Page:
Those of you budding youth, who suffer migraine attacks, beware. Recent research has shown the propensity of teen migraine sufferers to be prone to depression and suicidal tendencies. They could also be suffering other psychiatric ailments like panic disorder or depression.
Teens suffering migraines are prone to depressive tendencies bordering on suicide, compared to those who don't suffer such agonizing headaches, a new study has shown.
Explaining the importance of timely diagnosis, study author Shuu-Jiun Wang, MD, of the Taipei Veterans General Hospital and National Yang-Ming University School of Medicine in Taseipei, Taiwan said, "Teens with chronic daily headache should be screened for psychiatric disorders so they can get the treatment and help they need."
During a survey of 7,900 Taiwanese middle school students in the age group of 12 to 14, nearly 121 of them had chronic daily headaches. Headaches that occur for 15 or more days per month for two or more hours per days, lasting for more than three months is defined as chronic headache.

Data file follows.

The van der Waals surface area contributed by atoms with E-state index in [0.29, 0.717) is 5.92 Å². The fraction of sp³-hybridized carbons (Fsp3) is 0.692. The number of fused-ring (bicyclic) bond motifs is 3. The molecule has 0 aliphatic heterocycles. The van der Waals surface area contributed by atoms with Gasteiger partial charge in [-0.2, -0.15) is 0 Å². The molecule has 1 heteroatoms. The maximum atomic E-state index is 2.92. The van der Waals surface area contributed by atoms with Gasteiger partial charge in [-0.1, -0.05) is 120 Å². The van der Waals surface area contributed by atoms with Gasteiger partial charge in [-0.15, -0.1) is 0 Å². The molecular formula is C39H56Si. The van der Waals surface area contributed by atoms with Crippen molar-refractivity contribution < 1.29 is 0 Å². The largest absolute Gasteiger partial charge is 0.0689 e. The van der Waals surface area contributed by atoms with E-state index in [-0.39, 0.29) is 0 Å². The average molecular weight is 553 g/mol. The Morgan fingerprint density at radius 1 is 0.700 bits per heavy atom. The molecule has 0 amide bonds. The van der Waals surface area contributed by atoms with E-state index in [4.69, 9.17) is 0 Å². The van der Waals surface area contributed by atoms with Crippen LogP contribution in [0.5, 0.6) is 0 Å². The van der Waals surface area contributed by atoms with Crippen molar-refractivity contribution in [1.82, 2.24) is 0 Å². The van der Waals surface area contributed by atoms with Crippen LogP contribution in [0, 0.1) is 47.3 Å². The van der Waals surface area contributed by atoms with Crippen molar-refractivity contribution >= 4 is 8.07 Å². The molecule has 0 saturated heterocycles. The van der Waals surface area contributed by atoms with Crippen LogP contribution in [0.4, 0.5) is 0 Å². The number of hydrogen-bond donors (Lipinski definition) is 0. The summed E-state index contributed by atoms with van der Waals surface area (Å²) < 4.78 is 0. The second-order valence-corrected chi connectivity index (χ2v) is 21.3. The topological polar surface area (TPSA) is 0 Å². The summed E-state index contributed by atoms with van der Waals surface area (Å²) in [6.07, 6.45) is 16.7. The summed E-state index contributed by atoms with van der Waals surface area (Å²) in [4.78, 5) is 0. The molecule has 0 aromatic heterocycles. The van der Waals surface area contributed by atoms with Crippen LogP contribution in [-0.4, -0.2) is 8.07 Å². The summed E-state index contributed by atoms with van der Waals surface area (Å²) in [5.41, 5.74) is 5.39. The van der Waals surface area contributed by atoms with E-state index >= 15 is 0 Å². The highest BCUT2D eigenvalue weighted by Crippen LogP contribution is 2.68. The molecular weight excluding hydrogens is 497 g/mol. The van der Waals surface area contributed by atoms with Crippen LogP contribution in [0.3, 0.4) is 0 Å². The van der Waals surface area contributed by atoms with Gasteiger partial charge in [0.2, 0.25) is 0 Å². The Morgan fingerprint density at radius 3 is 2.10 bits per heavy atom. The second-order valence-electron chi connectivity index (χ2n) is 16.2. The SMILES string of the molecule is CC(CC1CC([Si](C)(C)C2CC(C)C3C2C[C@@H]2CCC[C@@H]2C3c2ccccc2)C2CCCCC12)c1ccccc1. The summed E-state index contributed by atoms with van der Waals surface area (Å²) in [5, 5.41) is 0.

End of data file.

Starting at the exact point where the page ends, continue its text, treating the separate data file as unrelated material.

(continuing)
The subjects were also screened for psychiatric disorders. The finding revealed that almost half of the people suffering chronic daily headaches suffered one or more psychiatric disorders. Nearly 21% suffered major depression and 19% were suffering panic disorder. 20% portrayed a high risk of suicide.
Researchers said, the teens with migraine headaches were 3.5 times more likely to have a psychiatric disorder than those who do not suffer migraine. And teens whose migraines came with a warning sensation carried a pronounced risk of suffering psychiatric disorders, and six times prone to the risk of suicide. Researchers are not very clear about the link between headache and depression, though it is pretty clear that serotonin levels in the brain have a bearing upon mental health.
The study is published in the scientific journal of the American Academy of Neurology.